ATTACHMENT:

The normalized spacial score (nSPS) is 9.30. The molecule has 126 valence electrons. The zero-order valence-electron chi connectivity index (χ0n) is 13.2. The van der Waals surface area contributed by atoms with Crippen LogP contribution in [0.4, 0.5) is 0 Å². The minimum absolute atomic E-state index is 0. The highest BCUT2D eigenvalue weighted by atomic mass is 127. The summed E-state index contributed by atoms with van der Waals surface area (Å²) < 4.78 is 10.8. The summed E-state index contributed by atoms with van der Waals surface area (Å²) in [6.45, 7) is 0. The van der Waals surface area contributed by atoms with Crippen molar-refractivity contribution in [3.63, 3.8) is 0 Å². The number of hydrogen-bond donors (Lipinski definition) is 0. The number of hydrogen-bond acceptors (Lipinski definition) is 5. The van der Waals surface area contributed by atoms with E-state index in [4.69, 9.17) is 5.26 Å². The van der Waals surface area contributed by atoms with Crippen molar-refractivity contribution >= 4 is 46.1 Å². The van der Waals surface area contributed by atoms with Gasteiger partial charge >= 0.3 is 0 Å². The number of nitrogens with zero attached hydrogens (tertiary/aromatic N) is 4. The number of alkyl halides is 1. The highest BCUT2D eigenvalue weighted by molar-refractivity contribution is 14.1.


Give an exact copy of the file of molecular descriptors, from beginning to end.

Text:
The normalized spacial score (nSPS) is 9.30. The molecule has 126 valence electrons. The zero-order valence-electron chi connectivity index (χ0n) is 13.2. The van der Waals surface area contributed by atoms with Crippen LogP contribution in [0.4, 0.5) is 0 Å². The minimum absolute atomic E-state index is 0. The highest BCUT2D eigenvalue weighted by atomic mass is 127. The summed E-state index contributed by atoms with van der Waals surface area (Å²) < 4.78 is 10.8. The summed E-state index contributed by atoms with van der Waals surface area (Å²) in [6.45, 7) is 0. The van der Waals surface area contributed by atoms with Crippen molar-refractivity contribution in [3.63, 3.8) is 0 Å². The number of hydrogen-bond donors (Lipinski definition) is 0. The number of hydrogen-bond acceptors (Lipinski definition) is 5. The van der Waals surface area contributed by atoms with E-state index in [4.69, 9.17) is 5.26 Å². The van der Waals surface area contributed by atoms with Crippen molar-refractivity contribution >= 4 is 46.1 Å². The van der Waals surface area contributed by atoms with Gasteiger partial charge >= 0.3 is 0 Å². The number of nitrogens with zero attached hydrogens (tertiary/aromatic N) is 4. The number of alkyl halides is 1. The highest BCUT2D eigenvalue weighted by molar-refractivity contribution is 14.1.